Why is the faithful & discreet slave parable an exception to the WT's new stance on types?

Discussion in 'Bible Prophecy' started by marshroanoke, Aug 5, 2017.

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    marshroanoke

    marshroanoke Member

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    *** w15 3/15 p. 9-11 par. 7-14 “This Is the Way You Approved” ***

    7 If you have been serving Jehovah for decades, you may have noticed a gradual shift in the way our literature explains many of the narratives recorded in the Bible. How so? In times past, it was more common for our literature to take what might be called a type-antitype approach to Scriptural accounts. The Bible narrative was considered the type, and any prophetic fulfillment of the story was the antitype. . . . Can we conclude, though, that every character, event, and object described in the Bible foreshadows someone or something?

    9 In the past, such an approach was often taken. Consider, for example, the account about Naboth, whose unjust trial and execution were arranged by wicked Queen Jezebel so that her husband, Ahab, could seize Naboth’s vineyard. (1 Ki. 21:1-16) Back in 1932, that account was explained as a prophetic drama. Ahab and Jezebel were said to picture Satan and his organization; Naboth pictured Jesus; Naboth’s death, then, was prophetic of Jesus’ execution. Decades later, though, in the book “Let Your Name Be Sanctified,” published in 1961, Naboth was said to picture the anointed, and Jezebel was Christendom. Hence, Naboth’s persecution at Jezebel’s hands pictured the persecution of the anointed during the last days. For many years, God’s people found this approach to Bible accounts faith strengthening. Why, then, have things changed?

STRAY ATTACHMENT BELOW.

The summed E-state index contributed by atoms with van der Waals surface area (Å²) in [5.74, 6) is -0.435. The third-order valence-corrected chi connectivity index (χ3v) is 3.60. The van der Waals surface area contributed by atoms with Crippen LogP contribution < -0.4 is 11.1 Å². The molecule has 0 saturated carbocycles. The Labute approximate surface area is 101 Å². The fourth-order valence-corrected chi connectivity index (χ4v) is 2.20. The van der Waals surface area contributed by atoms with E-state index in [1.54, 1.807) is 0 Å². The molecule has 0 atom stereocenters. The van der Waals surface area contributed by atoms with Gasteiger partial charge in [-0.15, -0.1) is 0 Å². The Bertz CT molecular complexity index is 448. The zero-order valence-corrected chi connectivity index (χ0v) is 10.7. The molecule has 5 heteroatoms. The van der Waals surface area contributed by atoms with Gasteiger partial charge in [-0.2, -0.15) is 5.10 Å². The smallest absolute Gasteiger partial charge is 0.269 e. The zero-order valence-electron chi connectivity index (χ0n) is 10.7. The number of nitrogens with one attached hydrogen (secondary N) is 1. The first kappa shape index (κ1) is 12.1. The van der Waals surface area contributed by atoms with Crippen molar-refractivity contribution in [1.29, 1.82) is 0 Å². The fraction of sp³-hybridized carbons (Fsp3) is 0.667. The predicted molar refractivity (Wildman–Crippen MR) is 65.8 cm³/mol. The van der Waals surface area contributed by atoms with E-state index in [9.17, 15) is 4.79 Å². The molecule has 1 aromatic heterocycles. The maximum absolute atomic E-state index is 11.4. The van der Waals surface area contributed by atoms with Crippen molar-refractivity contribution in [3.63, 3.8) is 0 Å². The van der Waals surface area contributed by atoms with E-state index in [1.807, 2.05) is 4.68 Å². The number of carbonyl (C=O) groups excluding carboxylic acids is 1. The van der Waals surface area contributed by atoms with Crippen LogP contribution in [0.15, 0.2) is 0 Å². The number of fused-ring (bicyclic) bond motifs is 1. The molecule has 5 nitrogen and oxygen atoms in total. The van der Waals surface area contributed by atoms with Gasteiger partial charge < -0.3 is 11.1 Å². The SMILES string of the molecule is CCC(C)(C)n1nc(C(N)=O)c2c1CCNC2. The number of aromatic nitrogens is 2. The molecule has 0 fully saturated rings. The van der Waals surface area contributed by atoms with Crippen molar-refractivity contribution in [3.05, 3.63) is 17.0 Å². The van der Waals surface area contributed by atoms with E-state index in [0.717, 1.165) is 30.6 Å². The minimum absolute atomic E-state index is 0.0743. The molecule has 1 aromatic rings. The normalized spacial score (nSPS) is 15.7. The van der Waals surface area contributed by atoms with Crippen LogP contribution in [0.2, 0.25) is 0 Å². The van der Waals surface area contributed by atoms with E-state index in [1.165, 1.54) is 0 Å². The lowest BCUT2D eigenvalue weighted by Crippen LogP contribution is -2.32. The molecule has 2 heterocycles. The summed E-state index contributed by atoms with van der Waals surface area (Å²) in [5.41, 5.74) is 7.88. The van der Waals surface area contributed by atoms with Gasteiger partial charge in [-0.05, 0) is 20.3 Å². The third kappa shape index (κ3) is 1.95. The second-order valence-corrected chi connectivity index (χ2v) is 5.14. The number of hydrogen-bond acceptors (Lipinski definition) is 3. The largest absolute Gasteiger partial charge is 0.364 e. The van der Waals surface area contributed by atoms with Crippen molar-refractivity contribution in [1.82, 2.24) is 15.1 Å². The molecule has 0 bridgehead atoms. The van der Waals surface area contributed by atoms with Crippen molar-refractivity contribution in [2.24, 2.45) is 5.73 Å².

10 As we might expect, over the years Jehovah has helped “the faithful and discreet slave” to become steadily more discreet. Discretion has led to greater caution when it comes to calling a Bible account a prophetic drama unless there is a clear Scriptural basis for doing so. Additionally, it has been found that some of the older explanations about types and antitypes are unduly difficult for many to grasp. The details of such teachings—who pictures whom and why—can be hard to keep straight, to remember, and to apply. Of even greater concern, though, is that the moral and practical lessons of the Bible accounts under examination may be obscured or lost in all the scrutiny of possible antitypical fulfillments. Thus, we find that our literature today focuses more on the simple, practical lessons about faith, endurance, godly devotion, and other vital qualities that we learn about from Bible accounts.

    11 How, then, do we now understand the account about Naboth? In much clearer, simpler terms. That righteous man died, not because he was a prophetic type of Jesus or of the anointed, but because he was an integrity keeper. He held to Jehovah’s Law in the face of horrific abuse of power. (Num. 36:7; 1 Ki. 21:3) His example thus speaks to us because any one of us may face persecution for similar reasons. (Read 2 Timothy 3:12.) People of all backgrounds can readily understand, remember, and apply such a faith-strengthening lesson.

    . . . For example, we can rightly say that Naboth’s integrity in the face of persecution and death reminds us of the integrity of Christ and his anointed. However, we can also be reminded of the faithful stand of many of the Lord’s “other sheep.” Such a clear and simple comparison has the hallmark of divine teaching.

    A SIMPLER APPROACH TO JESUS’ ILLUSTRATIONS . . .
    14 What, though, about the more detailed stories, or parables, that Jesus related? Some, of course, are symbolic and prophetic; others emphasize practical lessons. But which is which? Through the years, the answer has gradually become clearer. For instance, consider the way we have explained Jesus’ parable of the neighborly Samaritan. (Luke 10:30-37) In 1924, The Watch Tower said that the Samaritan pictured Jesus; the road from Jerusalem to Jericho, which ran downhill, pictured mankind’s downward course since the rebellion in Eden; the thieves on the road pictured giant corporations and profiteers; and the priest and the Levite typified ecclesiastical systems. Today, our literature uses that illustration to remind all Christians that we must be impartial in rendering aid to those in need, especially in a spiritual sense. Does it not make us happy to see that Jehovah makes his teachings clear to us?
     

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